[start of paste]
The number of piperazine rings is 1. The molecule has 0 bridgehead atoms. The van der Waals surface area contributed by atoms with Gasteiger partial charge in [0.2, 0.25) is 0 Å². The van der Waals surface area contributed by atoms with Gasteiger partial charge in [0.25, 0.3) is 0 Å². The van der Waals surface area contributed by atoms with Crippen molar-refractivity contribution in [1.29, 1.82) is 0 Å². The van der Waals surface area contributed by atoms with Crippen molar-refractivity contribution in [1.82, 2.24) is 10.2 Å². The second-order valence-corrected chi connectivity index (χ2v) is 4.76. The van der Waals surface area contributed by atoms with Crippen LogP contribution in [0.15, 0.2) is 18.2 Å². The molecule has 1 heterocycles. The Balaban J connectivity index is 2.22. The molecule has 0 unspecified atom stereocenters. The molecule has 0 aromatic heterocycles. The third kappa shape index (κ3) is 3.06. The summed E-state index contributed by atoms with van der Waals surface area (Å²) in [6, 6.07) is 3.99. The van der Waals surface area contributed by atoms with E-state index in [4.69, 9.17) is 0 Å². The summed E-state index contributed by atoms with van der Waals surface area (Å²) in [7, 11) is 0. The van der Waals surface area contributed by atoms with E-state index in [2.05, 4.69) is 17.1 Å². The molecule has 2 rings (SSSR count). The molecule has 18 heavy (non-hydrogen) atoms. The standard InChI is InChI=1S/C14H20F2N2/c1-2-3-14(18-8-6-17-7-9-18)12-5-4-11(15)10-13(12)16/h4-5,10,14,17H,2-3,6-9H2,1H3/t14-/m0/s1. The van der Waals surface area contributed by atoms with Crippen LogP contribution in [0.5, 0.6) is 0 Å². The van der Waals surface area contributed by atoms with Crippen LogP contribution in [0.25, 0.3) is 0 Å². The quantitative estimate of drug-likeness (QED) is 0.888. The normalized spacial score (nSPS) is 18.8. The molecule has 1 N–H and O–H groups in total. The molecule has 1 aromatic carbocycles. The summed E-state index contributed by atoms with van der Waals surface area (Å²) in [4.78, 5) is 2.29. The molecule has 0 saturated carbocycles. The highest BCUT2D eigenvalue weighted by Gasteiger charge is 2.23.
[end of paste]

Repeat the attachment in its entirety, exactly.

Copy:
The number of piperazine rings is 1. The molecule has 0 bridgehead atoms. The van der Waals surface area contributed by atoms with Gasteiger partial charge in [0.2, 0.25) is 0 Å². The van der Waals surface area contributed by atoms with Gasteiger partial charge in [0.25, 0.3) is 0 Å². The van der Waals surface area contributed by atoms with Crippen molar-refractivity contribution in [1.29, 1.82) is 0 Å². The van der Waals surface area contributed by atoms with Crippen molar-refractivity contribution in [1.82, 2.24) is 10.2 Å². The second-order valence-corrected chi connectivity index (χ2v) is 4.76. The van der Waals surface area contributed by atoms with Crippen LogP contribution in [0.15, 0.2) is 18.2 Å². The molecule has 1 heterocycles. The Balaban J connectivity index is 2.22. The molecule has 0 unspecified atom stereocenters. The molecule has 0 aromatic heterocycles. The third kappa shape index (κ3) is 3.06. The summed E-state index contributed by atoms with van der Waals surface area (Å²) in [6, 6.07) is 3.99. The van der Waals surface area contributed by atoms with E-state index in [4.69, 9.17) is 0 Å². The summed E-state index contributed by atoms with van der Waals surface area (Å²) in [7, 11) is 0. The van der Waals surface area contributed by atoms with E-state index in [2.05, 4.69) is 17.1 Å². The molecule has 2 rings (SSSR count). The molecule has 18 heavy (non-hydrogen) atoms. The standard InChI is InChI=1S/C14H20F2N2/c1-2-3-14(18-8-6-17-7-9-18)12-5-4-11(15)10-13(12)16/h4-5,10,14,17H,2-3,6-9H2,1H3/t14-/m0/s1. The van der Waals surface area contributed by atoms with Crippen LogP contribution in [0.5, 0.6) is 0 Å². The van der Waals surface area contributed by atoms with Crippen LogP contribution in [0.25, 0.3) is 0 Å². The quantitative estimate of drug-likeness (QED) is 0.888. The normalized spacial score (nSPS) is 18.8. The molecule has 1 N–H and O–H groups in total. The molecule has 1 aromatic carbocycles. The summed E-state index contributed by atoms with van der Waals surface area (Å²) in [4.78, 5) is 2.29. The molecule has 0 saturated carbocycles. The highest BCUT2D eigenvalue weighted by Gasteiger charge is 2.23.